Key points: Intercellular Ca2+ waves are increases in cytoplasmic Ca2+ levels that propagate between cells. Periodic Ca2+ waves have been linked to gene regulation and are thought to play a crucial role in the development of our hearing epithelium, the organ of Corti and the acquisition of hearing. We observed regular periodic intercellular Ca2+ waves in supporting cells of an ex vivo preparation of the adult mouse organ of Corti, and these waves were found to propagate independently of extracellular ATP and were inhibited by the gap junction blockers 1-octanol and carbenoxolone. Our results establish that the existence of periodic Ca2+ waves in the organ of Corti is not restricted to the prehearing period.
Abstract: We have investigated wave-like cytoplasmic calcium (Ca2+ ) signalling in an ex vivo preparation of the adult mouse organ of Corti. Two types of intercellular Ca2+ waves that differ in propagation distance and speed were observed. One type was observed to travel up to 100 μm with an average velocity of 7 μm/s. Such waves were initiated by local tissue damage in the outer hair cell region. The propagation distance was decreased when the purinergic receptor antagonists pyridoxalphosphate-6-azophenyl-2',4'-disulfonic acid (PPADS; 50 μm) or suramin (150 μm) were added to the extracellular buffer. Immunocytochemical analysis and experiments with calcium indicator dyes showed that both P2X and P2Y receptors were present in supporting cells. A second class of waves identified to travel longitudinally along the organ of Corti propagated at a lower velocity of 1-3 μm/s. These 'slow' Ca2+ waves were particularly evident in the inner sulcus and Deiters' cells. They travelled for distances of up to 500 μm. The slow Ca2+ signalling varied periodically (approximately one wave every 10 min) and was maintained for more than 3 h. The slow waves were not affected by apyrase, or by the P2 receptor agonists suramin (150 μm) or PPADS (50 μm) but were blocked by the connexin channel blockers octanol (1 mm) and carbenoxolone (100 μm). It is proposed that the observed Ca2+ waves might be a physiological response to a change in extracellular environment and may be involved in critical gene regulation activities in the supporting cells of the cochlea.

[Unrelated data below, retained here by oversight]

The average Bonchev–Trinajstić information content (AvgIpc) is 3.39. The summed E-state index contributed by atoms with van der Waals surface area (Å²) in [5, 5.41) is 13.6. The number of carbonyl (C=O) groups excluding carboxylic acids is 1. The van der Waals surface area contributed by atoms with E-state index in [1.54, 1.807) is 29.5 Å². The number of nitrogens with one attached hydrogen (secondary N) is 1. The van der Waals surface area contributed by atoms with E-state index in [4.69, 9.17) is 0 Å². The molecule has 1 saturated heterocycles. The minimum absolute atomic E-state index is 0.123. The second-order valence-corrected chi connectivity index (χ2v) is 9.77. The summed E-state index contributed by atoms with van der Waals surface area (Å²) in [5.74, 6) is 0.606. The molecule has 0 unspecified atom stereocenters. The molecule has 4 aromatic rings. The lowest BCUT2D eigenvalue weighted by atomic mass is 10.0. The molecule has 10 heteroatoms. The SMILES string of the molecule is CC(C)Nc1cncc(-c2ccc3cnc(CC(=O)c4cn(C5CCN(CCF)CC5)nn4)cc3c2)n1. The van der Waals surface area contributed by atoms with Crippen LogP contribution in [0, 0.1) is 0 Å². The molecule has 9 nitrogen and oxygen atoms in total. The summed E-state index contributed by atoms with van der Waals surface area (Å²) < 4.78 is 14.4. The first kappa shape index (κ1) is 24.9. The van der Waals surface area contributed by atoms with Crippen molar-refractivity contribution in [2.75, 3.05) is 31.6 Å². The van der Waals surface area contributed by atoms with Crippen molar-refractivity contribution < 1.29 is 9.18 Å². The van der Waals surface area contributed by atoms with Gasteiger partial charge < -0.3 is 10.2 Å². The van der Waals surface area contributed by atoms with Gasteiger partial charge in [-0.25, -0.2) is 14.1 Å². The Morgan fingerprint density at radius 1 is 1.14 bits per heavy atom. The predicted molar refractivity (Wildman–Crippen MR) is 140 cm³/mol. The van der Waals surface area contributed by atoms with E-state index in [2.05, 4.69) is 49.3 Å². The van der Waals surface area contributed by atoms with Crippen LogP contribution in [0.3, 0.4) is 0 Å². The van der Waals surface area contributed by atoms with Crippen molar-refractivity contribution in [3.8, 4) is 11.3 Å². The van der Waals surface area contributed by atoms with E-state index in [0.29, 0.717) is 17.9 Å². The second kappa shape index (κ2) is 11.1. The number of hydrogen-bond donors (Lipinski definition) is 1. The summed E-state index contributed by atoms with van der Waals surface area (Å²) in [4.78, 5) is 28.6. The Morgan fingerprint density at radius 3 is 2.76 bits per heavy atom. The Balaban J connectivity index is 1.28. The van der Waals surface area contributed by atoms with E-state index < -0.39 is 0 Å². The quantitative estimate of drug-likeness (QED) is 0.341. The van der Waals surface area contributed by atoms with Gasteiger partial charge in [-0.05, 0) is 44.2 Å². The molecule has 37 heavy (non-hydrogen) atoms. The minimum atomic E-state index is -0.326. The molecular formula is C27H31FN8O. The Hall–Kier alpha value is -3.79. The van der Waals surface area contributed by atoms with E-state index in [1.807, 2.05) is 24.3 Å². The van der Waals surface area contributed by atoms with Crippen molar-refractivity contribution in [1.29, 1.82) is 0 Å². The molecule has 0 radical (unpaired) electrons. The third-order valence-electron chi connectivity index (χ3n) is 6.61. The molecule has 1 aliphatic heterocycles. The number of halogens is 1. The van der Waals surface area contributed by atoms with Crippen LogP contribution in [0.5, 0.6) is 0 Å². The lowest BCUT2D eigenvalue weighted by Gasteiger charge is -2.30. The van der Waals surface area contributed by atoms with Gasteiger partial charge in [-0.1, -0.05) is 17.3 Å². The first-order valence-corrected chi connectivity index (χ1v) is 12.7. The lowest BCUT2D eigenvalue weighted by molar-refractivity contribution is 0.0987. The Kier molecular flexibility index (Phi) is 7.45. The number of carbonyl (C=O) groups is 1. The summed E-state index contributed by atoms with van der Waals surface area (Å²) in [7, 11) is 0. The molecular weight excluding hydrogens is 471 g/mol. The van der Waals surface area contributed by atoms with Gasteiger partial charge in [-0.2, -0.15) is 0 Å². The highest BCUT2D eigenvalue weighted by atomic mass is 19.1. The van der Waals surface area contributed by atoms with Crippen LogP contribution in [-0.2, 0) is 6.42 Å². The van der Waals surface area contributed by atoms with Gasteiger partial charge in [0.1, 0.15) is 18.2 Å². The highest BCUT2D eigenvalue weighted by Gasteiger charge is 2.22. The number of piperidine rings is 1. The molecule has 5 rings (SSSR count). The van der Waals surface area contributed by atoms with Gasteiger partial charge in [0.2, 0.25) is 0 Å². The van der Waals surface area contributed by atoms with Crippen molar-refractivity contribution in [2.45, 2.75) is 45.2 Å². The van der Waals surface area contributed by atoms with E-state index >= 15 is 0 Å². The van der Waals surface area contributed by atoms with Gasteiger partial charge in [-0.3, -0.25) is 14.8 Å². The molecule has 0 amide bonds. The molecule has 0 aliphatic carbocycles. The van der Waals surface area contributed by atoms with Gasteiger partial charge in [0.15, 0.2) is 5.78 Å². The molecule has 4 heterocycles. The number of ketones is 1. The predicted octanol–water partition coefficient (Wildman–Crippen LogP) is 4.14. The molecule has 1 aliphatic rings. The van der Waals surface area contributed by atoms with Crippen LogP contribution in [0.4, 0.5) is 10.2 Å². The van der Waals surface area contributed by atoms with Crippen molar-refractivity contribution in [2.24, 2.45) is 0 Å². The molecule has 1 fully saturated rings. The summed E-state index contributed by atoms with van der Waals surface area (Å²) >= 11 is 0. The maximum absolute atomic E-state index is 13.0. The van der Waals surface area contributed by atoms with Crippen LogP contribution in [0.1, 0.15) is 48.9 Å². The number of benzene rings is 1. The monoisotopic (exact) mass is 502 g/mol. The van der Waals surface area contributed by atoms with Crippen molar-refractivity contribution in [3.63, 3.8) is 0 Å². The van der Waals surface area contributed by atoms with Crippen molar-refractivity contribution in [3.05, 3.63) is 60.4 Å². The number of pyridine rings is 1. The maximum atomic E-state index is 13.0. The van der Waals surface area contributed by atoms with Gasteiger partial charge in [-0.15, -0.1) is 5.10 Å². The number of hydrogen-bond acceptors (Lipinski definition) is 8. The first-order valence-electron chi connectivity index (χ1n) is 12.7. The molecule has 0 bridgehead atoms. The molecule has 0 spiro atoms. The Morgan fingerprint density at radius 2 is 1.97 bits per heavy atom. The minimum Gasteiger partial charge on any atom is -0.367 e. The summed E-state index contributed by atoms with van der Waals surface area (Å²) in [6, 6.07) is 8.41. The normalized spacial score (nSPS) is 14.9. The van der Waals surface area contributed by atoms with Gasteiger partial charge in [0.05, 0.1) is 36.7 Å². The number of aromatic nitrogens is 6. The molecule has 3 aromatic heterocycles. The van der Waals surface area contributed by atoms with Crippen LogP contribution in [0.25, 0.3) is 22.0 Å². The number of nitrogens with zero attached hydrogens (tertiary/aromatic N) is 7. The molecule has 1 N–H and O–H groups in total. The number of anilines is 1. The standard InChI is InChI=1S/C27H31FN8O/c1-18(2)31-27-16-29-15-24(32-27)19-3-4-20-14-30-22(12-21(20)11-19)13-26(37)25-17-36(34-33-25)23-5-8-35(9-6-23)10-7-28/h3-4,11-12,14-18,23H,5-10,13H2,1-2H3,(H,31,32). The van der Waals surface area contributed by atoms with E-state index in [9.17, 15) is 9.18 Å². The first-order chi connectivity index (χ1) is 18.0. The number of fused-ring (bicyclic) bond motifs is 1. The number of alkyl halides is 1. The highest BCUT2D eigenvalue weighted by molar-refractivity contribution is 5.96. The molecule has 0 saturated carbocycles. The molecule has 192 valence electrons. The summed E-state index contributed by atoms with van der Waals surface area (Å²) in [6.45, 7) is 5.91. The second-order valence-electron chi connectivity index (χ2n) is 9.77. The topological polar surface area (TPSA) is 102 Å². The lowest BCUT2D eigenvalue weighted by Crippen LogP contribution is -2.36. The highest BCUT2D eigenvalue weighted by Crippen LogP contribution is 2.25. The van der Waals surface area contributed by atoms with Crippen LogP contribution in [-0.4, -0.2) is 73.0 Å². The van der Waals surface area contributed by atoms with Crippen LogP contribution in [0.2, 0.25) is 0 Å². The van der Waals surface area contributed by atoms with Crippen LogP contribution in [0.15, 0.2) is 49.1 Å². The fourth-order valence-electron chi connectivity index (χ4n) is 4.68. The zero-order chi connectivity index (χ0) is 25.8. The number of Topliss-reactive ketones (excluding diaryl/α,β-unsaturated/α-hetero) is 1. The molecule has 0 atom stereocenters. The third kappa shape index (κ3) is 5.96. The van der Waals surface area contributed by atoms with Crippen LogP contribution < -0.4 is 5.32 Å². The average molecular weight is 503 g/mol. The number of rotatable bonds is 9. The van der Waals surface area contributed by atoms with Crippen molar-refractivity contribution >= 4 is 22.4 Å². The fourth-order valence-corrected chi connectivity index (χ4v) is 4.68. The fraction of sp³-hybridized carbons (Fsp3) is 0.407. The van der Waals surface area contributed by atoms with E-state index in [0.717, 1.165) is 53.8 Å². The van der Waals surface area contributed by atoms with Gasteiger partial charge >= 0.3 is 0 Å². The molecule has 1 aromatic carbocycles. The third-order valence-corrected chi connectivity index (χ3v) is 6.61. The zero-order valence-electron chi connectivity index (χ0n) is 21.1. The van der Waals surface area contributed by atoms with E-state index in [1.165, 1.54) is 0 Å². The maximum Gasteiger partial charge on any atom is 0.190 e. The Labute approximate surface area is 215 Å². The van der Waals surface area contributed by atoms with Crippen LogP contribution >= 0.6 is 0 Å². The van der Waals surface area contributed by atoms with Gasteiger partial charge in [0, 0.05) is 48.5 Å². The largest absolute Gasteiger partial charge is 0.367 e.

Keywords: Cochlea; calcium waves; hearing; supporting cells.
© 2018 The Authors. The Journal of Physiology published by John Wiley & Sons Ltd on behalf of The Physiological Society.